Next up, the tech on board is brilliant. One thing Ford has done well at is not to charge extortionate prices for options. Heated steering wheel? £100. B&O sound system (which is excellent by the way, although not quite as crisp as the offerings from the German premium brands) £500. The only option I thought was a tad odd was the £800 performance blue paint. But that’s smart marketing as every media outlet published photos of the car finished in said colour, which meant demand grew and Ford saw a way of making a little extra cash. Cheeky, but smart.
Elsewhere you get a nice touchscreen infotainment system, which is identical to the one found in the Focus and other Ford models. This comes with sat-nav and various other tech options. It’s an easy system to negotiate but I still prefer physical buttons, particularly in a car that is sprung as harshly as the ST. Which brings me on to my next point. My Mk6 ST is on coilovers and fully polybushed, yet it feels comfier than the slightly fidgety ride found here. On the same stretch of road, I felt far more imperfections in the road in the Mk8 than I did in my own, which is odd. Especially as Ford has been boasting about its marvellous suspension technology.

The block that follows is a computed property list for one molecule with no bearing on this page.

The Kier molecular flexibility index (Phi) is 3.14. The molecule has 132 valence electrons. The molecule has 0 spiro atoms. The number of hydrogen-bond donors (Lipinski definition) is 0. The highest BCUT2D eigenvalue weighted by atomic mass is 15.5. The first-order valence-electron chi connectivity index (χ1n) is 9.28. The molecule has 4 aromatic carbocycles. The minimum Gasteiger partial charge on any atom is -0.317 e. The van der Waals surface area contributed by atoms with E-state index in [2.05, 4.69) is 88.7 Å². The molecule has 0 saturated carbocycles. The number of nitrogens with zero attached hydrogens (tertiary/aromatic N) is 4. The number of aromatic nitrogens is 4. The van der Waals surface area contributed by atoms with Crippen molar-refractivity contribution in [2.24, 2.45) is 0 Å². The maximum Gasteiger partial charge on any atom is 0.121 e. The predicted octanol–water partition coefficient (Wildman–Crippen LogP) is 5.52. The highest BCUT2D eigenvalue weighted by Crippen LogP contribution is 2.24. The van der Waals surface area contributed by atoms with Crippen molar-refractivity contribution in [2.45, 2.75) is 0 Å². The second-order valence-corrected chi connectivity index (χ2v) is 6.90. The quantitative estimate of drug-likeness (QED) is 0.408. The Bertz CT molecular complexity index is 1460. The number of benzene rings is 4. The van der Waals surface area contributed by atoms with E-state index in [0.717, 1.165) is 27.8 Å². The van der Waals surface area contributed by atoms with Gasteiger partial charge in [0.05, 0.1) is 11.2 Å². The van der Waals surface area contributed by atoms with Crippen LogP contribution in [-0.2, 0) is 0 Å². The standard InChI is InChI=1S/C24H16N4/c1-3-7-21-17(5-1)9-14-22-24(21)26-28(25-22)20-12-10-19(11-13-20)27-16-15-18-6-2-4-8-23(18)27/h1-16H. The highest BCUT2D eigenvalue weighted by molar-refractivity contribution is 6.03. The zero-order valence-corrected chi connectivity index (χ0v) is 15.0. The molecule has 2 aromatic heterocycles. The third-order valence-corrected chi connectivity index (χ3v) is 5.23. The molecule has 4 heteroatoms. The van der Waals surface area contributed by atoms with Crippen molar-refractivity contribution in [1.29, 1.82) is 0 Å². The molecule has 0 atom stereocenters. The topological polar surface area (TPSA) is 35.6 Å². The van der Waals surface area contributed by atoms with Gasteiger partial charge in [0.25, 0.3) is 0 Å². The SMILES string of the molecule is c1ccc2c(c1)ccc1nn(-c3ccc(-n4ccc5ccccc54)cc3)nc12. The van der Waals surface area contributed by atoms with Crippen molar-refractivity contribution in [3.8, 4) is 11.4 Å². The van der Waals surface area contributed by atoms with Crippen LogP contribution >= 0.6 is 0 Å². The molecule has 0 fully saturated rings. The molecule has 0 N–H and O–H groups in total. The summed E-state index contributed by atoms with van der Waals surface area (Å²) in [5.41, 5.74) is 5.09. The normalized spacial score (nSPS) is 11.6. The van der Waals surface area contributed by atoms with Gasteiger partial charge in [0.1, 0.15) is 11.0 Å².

You forget about that the moment you hit a set of corners, though. Small cars do it better, simple as. Agility is at the heart of the ST and it feels as if it could pirouette on a sixpence. It’s change of direction is so sharp yet composed; it feels as if it was bred to do just that. I would imagine on a tight auto test course you’d be struggling to find a more suited car from factory within range of its price tag.
But best of all is the grip on offer. This car was a non-performance pack model, which meant it did away with the optional LSD. I was keen to work out whether I’d miss the LSD; I’m not convinced I did. There were a few moments where understeer felt like it could be better controlled with the additional grip offered with an LSD, but given it was December, you can hardly blame the car for wanting to wash out wide.
While there is a healthy amount of torque on offer, you start to work harder to utilise the power on offer and maximise traction, rather than be lazy and bury the throttle letting the car do the work. I’m not convinced the LSD is a worthwhile option for road use. OK, if you’re wanting to track the car 3/4 times a year, the Quaife LSD will help you, without doubt. That’s where the applications of a diff can really be felt; but on the road with around 200lb ft of torque on tap, I’d personally not spend the extra £1500. Also, oddly, this car had the launch control feature, which is seemingly only available to performance pack optioned cars. I’ll get back to you on why that is once I find out.